Following the success of meetings at Forest Park Elementary and the Little Rock Chamber of Commerce, as well as other school, PTA, and civic meetings, the effort was underway to recall the three segregationist members of the Little Rock School Board.
On May 7, 1959, at Brier’s Restaurant, a group of young civic leaders gathered as they often did. This time, their conversation focused on how to capitalize on the momentum mounting in the desire to recall the three segregationist School Board members. Attorneys Edward Lester, Robert Shults, and Maurice Mitchell were present as well as Gene Fretz, a Gazette editor. It was he who came up with the acronym STOP – Stop This Outrageous Purge.
That afternoon, the group reconvened at the Grady Manning Hotel. This time joined by esteemed attorney Will Mitchell. Among the other men who were instrumental in getting STOP started were attorney Henry Woods, attorney W. P. Hamilton Jr., and banker B. Finley Vinson. As chair of the Chamber of Commerce, Grainger Williams had been a vocal supporter of the efforts to reopen the school. His leadership was, no doubt, instrumental in the Chamber’s quick and vocal support for the fired LRSD personnel.
Dr. Drew Agar was chosen to be the chair of STOP. The father of three children at Forest Park Elementary School, he was vice president of the Forest Park PTA. It was he who had presided over the successful Forest Park PTA meeting which saw several hundred parents oppose the firing and endorse the recall of the three segregationist members. (Dr. Agar had to use some fancy footwork to get the items added to the agenda at the last minute, but with creative parliamentary maneuvering, he succeeded.)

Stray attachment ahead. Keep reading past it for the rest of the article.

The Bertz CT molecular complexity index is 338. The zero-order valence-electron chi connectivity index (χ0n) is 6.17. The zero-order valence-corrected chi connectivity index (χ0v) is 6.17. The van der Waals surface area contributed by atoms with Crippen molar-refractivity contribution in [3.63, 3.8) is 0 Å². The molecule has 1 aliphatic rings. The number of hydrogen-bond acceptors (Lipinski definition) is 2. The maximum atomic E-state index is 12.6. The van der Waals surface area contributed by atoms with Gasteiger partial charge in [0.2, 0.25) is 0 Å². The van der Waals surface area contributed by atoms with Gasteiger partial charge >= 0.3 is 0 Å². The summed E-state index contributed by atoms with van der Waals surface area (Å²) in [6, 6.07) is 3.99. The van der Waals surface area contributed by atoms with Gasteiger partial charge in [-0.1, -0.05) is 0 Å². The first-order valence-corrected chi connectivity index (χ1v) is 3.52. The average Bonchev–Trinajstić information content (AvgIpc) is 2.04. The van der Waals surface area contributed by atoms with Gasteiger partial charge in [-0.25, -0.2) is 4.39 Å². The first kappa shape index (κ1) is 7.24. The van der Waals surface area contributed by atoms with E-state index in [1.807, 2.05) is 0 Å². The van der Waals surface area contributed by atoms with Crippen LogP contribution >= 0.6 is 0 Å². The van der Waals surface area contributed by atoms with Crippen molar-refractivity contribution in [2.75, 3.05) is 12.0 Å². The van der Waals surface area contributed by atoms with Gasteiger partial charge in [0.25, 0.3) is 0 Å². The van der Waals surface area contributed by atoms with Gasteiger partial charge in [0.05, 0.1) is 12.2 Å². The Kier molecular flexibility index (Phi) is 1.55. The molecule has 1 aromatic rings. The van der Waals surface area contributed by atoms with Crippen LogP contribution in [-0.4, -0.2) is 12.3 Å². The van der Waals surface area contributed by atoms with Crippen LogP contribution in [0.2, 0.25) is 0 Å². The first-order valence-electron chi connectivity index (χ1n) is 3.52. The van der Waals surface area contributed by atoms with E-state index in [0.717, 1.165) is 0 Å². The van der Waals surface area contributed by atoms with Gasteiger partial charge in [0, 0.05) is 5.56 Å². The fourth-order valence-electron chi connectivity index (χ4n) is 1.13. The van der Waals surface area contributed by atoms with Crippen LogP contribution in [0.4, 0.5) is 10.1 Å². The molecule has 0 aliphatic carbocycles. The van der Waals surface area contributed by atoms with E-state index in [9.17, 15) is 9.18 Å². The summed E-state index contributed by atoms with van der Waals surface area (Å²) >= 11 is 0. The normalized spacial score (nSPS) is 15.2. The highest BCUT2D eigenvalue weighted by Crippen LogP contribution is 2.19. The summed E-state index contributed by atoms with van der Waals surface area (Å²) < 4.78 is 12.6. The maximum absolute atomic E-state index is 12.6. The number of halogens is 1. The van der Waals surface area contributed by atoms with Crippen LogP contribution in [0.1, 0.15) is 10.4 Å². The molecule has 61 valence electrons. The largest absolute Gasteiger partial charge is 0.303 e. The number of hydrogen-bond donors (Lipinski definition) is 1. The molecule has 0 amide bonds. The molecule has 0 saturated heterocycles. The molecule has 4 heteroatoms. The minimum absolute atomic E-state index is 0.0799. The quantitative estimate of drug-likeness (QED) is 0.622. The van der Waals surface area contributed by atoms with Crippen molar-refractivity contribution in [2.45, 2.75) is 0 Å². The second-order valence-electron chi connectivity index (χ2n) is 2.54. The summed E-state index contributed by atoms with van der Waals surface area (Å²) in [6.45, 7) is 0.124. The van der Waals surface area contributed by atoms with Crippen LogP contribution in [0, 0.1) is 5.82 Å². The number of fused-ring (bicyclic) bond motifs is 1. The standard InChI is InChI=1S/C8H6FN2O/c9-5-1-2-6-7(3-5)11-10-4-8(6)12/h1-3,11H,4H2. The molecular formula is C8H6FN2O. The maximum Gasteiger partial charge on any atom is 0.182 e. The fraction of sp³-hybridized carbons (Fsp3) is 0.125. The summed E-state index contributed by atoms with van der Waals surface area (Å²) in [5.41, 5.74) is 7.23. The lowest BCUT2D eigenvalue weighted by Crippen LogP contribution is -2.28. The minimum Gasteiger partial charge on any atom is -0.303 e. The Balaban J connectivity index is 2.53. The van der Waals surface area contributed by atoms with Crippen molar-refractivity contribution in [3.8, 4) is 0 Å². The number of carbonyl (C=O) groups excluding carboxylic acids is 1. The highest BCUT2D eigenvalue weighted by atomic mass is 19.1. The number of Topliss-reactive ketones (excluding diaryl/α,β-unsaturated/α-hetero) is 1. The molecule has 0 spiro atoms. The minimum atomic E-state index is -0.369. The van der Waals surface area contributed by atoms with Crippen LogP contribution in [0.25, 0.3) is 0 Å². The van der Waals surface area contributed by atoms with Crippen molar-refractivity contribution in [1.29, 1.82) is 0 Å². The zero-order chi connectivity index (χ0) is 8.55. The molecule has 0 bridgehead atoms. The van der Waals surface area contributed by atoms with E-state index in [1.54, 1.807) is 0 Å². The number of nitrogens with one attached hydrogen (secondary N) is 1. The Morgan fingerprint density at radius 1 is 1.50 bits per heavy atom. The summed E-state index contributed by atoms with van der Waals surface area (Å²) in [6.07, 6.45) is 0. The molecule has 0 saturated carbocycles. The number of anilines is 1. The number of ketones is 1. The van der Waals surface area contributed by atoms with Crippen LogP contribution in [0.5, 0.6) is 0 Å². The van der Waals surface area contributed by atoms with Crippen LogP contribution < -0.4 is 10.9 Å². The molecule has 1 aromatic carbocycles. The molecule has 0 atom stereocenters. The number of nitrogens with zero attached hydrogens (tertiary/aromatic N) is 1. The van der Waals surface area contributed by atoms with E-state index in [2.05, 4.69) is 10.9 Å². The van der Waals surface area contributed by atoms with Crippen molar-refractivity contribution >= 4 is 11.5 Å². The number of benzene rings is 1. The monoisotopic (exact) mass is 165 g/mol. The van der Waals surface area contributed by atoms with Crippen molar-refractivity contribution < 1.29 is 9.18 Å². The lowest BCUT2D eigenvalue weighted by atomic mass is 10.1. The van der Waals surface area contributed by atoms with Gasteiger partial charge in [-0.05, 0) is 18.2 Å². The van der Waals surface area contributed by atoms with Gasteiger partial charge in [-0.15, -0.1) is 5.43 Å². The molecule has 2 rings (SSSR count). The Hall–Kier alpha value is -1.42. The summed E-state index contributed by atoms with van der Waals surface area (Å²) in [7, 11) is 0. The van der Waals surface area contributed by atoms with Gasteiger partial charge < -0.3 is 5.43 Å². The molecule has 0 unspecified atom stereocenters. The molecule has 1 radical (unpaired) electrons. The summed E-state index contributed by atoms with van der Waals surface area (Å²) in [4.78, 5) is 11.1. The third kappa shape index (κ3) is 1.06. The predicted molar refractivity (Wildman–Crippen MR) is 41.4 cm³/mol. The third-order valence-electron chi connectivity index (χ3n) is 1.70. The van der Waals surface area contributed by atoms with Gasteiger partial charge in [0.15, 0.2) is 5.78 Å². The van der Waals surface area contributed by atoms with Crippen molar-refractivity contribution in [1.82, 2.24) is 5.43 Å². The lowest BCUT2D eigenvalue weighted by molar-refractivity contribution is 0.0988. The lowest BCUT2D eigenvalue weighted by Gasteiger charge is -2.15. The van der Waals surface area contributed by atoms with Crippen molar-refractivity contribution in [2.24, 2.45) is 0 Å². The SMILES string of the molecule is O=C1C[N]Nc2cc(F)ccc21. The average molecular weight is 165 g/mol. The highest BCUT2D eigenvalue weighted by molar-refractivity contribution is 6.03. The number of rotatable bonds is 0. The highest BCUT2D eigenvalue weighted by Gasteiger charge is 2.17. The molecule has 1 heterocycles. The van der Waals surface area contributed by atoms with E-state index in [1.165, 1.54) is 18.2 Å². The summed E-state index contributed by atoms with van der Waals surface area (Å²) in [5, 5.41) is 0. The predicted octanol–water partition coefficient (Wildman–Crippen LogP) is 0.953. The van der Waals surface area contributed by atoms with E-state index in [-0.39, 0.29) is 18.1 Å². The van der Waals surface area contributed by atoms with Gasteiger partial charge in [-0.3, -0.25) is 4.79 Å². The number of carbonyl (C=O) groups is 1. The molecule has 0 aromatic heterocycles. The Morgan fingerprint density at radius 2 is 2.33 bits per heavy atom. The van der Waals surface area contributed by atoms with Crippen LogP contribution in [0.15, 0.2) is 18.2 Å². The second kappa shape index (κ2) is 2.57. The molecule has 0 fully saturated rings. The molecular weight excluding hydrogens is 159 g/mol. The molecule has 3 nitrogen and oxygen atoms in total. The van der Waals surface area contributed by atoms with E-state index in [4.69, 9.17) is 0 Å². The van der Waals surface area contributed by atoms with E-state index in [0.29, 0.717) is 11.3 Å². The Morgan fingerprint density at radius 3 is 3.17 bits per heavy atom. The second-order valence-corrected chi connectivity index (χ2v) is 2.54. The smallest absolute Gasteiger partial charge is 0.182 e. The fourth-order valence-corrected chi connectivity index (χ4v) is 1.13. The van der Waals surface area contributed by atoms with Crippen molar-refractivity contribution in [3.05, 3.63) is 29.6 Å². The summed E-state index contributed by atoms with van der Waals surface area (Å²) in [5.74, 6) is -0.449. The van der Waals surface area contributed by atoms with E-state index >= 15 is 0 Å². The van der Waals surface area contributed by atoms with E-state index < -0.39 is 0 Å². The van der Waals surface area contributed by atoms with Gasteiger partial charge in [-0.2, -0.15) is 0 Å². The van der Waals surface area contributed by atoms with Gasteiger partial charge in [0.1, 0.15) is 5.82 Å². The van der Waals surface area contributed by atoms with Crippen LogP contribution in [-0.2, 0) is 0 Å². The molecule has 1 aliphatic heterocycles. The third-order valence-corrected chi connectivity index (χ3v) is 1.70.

On May 8, 1959, STOP was publicly announced. The event took place at Union National Bank. Approximately 179 men were in attendance. Those present were asked to contribute or solicit $100. (In time, approximately $36,000 would be raised.)
In addition to Dr. Agar serving as chair, Maurice Mitchell served as finance chair, Will Mitchell and Henry Woods were political strategists behind the campaign. Many other men stepped up. Dr. Agar announced at the May 8 meeting that a STOP office would open in room 1010 of the Pyramid Life building on May 9. It was to be open between 9am and 5pm to accept donations and to to collect recall petitions.
At the meeting standing ovations were given to R. A. Lile, a former member of the Little Rock School Board, and Everett Tucker, Ted Lamb and Russell Matson, current members. (Remember, this was back in the day when standing ovations were few and far between.)
Because most of the STOP members were younger, and second-tier business executives, the leadership of Will Mitchell and the chamber’s leadership by Grainger Williams was crucial in giving not only sage advice, but adding gravitas.
In the coming weeks, STOP would work closely with the Women’s Emergency Committee. The WEC had studied voter registration lists. They would put this skill to use as potential voters were identified as “Saints,” “Sinners,” or “Savables.” The two groups, working hand in hand behind the scenes, had their work cut out for them.
When the issue about reopening the schools had been put to the voters the previous autumn, Little Rock voters had overwhelmingly approved keeping the schools closed. There were many factors which had led to it – confusing ballot title, short campaign time, belief that the schools would reopen soon, etc. But even though there were some key factors in favor of STOP and the WEC this time, nothing could be taken for granted.
(The purge and subsequent recall election will be the topic of a Brown Bag luncheon at the Old State House Museum at 12 noon on Thursday, May 9.)